Two weeks ago we asked “when will the US finally feel the pain from trade wars” and answered: as soon as the $200BN in “phase II” tariffs are implemented, which happened just after midnight on Monday at which point is is only a matter of time before rising prices catch up with ordinary Americans. Today, we reverse the query and ask a similar question for China, which unlike the US has already suffered substantially in its capital markets (and the slumping currency), if not so much where it really matters – at least according to Trump – its exports, the reason behind the US trade deficit.
In other words: When will the trade war affect China’s exports?
Echoing the above observations, Deutsche Bank, which once again deconstructs the answer, notes that while the US-China trade war has caused “visible damage” to China’s stocks, it seems to have had no impact on China’s exports so far. But now that the US has announced a tariff on US$ 200bn of China’s exports, when will the actual pain to exporters, corporates, and consumers start to be felt?
Well, according to DB’s Zhang Zhiwei, the damage of the trade war has already shown up in disaggregate data. Specifically, after the US imposed a 25% tariff on $34bn of Chinese exports on July 6, US Customs data show that the imports of this group of goods dropped by 10% yoy in July. However, disaggregate data on this level is only available with a lag of about two months, which is why DB expects imports in August for this group of goods to drop further.
The flipside, of course, is that aggregate US imports from China were strong in July, because of interesting “front running” behavior as traders rushed to lock in deliveries, and prices, ahead of the next tariff round. The US government announced on June 15 that a 25% tariff would be imposed on another group of Chinese goods worth US $16bn, which came into effect on August 23. This caused a surge of imports for this group in July, up to 40% yoy, which in turn helped to offset the slump of imports for the US$ 34bn of goods already facing tariffs in July. Meanwhile, the headline trade data, which is the total US imports from China, remained strong at 8% yoy in July.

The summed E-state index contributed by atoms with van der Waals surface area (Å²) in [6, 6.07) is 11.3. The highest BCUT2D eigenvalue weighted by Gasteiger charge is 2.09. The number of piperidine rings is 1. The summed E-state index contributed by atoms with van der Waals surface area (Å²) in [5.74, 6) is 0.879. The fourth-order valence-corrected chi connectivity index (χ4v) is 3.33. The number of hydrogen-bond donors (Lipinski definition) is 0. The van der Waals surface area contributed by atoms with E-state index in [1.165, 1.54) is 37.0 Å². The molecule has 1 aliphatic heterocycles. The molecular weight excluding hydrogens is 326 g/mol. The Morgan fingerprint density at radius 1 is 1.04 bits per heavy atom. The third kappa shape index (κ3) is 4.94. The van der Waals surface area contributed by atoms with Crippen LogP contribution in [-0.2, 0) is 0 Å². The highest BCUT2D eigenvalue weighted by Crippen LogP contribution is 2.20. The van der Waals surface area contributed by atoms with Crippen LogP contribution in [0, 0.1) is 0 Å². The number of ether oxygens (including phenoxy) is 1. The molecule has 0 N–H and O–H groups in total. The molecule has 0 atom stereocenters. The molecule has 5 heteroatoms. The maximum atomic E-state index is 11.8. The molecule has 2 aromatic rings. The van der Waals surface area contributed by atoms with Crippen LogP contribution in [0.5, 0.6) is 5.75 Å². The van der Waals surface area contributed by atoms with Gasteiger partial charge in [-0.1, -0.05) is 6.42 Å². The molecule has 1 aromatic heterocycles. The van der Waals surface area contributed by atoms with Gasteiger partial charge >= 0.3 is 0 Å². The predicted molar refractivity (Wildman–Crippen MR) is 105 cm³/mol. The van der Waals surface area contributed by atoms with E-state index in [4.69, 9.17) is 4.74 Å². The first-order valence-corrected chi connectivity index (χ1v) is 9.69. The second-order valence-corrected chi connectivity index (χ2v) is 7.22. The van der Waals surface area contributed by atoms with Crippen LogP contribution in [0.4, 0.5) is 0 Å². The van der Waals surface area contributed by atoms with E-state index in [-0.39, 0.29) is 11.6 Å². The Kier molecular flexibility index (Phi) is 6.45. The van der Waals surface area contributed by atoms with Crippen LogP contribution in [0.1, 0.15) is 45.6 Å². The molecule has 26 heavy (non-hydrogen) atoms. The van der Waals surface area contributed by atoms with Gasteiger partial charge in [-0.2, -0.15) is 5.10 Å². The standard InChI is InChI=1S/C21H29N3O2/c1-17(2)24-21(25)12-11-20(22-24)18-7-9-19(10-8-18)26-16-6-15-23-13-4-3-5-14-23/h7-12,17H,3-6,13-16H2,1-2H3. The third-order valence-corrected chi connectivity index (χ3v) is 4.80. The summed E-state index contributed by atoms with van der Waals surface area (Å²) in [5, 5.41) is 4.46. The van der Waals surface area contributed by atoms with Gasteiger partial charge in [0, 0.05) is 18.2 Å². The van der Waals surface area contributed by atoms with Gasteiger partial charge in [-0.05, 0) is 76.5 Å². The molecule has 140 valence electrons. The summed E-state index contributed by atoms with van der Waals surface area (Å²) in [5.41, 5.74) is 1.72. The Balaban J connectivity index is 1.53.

In addition to tariff frontrunning, other factors that may have helped China stabilize trade include
- strong external demand, as evidenced by the high PMI numbers ( Figure 2 );
- depreciation of the RMB against the dollar; and
- hiking tax rebates for exporters for some goods.
Looking ahead, Deutsche Bank expects to see a moderate slowdown of exports in the next few months as the front-running efforts may help to smooth out the damage:
The $200bn tariff list was first announced in July. Tariffs will become effective at 10% on September 24, and will increase to 25% on the first day of 2019. Exports could be supported by front-running efforts against this list in Q3. As a baseline expect exports to fall in Q4. But there could be some upside risk, as companies might choose to increase their exports in Q4 to front-run the 25% tariff, even if they need to pay a 10% tariff on them. Exports should drop in 2019 when the tariff rate increases to 25%.
In addition, the US said it may further impose tariffs on the remaining $267bn of Chinese exports. These include major products such as computers, cell phones, apparel and shoes (Figure 3). If the US takes further action on this, it may trigger further front-running in the short run for these products.
In other words, with staggered “frontrunning” of future sanctions, 2018 will likely be a strong year for Chinese trade: as a baseline case, overall exports growth is expected to slow, but only gradually to 7% in Q4 2018 and 4% in Q1 2019. As a result, exports to the US will slow more rapidly, though growth will likely still stay positive in Q4 2018, and finally turn negative only in Q1 2019. It is only then that the trade outlook will be more challenging, especially if the trade war escalates further and drives out some supply chains from China.